To view more poems I have examined, click HERE.
by Christina Rosetti
Boats sail on the rivers,
And ships sail on the seas;
But clouds that sail across the sky
Are prettier far than these.
There are bridges on the rivers,
As pretty as you please;
But the bow that bridges heaven,
And overtops the trees,
And builds a road from earth to sky,
Is prettier far than these.
This ten line poem has an ABCB ABDBCB rhyme scheme. Lines 1, 2, 4, 6, and 8 are in iambic trimeter (i.e. 3 beats per line… da dum, da dum, da dum) however the stress point changes (in line 1, “Boats” is stressed while in line 2, the second syllable “ships” is stressed.)
In lines 3, 5, 7, and 9, the lines are in iambic tetrameter (i.e. they have four beats.)
The results is that the poem has a unique but enjoyable rhythm.
As subject matter, Rosetti compares boats and ships, both of which sail on different types of water, to clouds which she says do sail in the sky. She concludes that clouds are prettiest.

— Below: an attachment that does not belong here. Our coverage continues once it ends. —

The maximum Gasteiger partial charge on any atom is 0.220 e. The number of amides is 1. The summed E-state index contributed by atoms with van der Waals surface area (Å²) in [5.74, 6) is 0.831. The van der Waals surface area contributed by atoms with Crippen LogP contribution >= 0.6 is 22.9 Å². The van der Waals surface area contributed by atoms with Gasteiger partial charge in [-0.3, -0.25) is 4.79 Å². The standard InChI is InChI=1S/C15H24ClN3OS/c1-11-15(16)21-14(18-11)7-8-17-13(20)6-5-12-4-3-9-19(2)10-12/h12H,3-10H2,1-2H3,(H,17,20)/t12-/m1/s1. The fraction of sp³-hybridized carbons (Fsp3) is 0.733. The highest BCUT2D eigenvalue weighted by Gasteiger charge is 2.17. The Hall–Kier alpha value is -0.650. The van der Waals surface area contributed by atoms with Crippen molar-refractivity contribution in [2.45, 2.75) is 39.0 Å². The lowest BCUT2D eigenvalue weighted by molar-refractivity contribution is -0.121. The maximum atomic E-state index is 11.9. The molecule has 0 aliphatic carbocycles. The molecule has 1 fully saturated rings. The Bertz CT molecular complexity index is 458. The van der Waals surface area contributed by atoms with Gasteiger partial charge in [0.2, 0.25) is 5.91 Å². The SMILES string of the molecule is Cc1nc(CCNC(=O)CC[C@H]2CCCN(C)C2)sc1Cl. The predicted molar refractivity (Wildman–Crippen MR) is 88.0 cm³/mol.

With line five, she continues the comparison between earth and sky by noting that bridges exist in both places, too, though she says the bridges over rivers are not as pretty as the rainbow bridges in the sky.
The underlying theme of the poem is thus a comparison between the things that are man made and those that are made by nature or by God, with the things made by God being superior.
Rosetti ends lines 1 and 5 with the word “rivers,” and lines 3 and 9 with the word “sky.” This repetition of words is, not surprisingly, known as “repetition.” Three different lines begin with the world “And” and this is a technique called “anaphora.” One additional technique used in the poem is alliteration and we see that deployed in line 2 – in fact, we actually see ‘s’ words used repeatedly in the first three lines. Rosetti also repeats “B” sounds repeatedly throughout the poem as well.
You might notice that the poem itself never uses the word “rainbow.” We infer the Speaker’s meaning from the title and her description.